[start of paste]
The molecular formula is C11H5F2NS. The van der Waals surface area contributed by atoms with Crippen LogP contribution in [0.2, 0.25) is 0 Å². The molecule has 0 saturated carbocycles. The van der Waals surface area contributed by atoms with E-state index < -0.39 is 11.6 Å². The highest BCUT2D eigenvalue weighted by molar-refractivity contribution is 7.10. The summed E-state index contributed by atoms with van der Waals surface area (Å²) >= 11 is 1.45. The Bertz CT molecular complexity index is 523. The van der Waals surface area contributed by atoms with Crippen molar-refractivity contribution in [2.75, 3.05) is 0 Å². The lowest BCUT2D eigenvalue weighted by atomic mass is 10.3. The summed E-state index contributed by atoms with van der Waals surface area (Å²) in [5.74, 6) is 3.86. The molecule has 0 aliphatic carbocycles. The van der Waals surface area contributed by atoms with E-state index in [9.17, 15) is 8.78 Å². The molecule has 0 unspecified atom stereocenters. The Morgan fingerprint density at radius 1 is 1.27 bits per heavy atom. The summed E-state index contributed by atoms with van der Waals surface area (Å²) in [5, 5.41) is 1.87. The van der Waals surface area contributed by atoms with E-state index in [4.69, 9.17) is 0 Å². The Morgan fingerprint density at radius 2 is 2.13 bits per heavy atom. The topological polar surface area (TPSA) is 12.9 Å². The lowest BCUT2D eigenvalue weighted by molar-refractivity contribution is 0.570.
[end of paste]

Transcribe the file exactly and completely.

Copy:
The molecular formula is C11H5F2NS. The van der Waals surface area contributed by atoms with Crippen LogP contribution in [0.2, 0.25) is 0 Å². The molecule has 0 saturated carbocycles. The van der Waals surface area contributed by atoms with E-state index < -0.39 is 11.6 Å². The highest BCUT2D eigenvalue weighted by molar-refractivity contribution is 7.10. The summed E-state index contributed by atoms with van der Waals surface area (Å²) >= 11 is 1.45. The Bertz CT molecular complexity index is 523. The van der Waals surface area contributed by atoms with Crippen molar-refractivity contribution in [2.75, 3.05) is 0 Å². The lowest BCUT2D eigenvalue weighted by atomic mass is 10.3. The summed E-state index contributed by atoms with van der Waals surface area (Å²) in [5.74, 6) is 3.86. The molecule has 0 aliphatic carbocycles. The van der Waals surface area contributed by atoms with E-state index in [9.17, 15) is 8.78 Å². The molecule has 0 unspecified atom stereocenters. The Morgan fingerprint density at radius 1 is 1.27 bits per heavy atom. The summed E-state index contributed by atoms with van der Waals surface area (Å²) in [5, 5.41) is 1.87. The van der Waals surface area contributed by atoms with E-state index in [4.69, 9.17) is 0 Å². The Morgan fingerprint density at radius 2 is 2.13 bits per heavy atom. The topological polar surface area (TPSA) is 12.9 Å². The lowest BCUT2D eigenvalue weighted by molar-refractivity contribution is 0.570.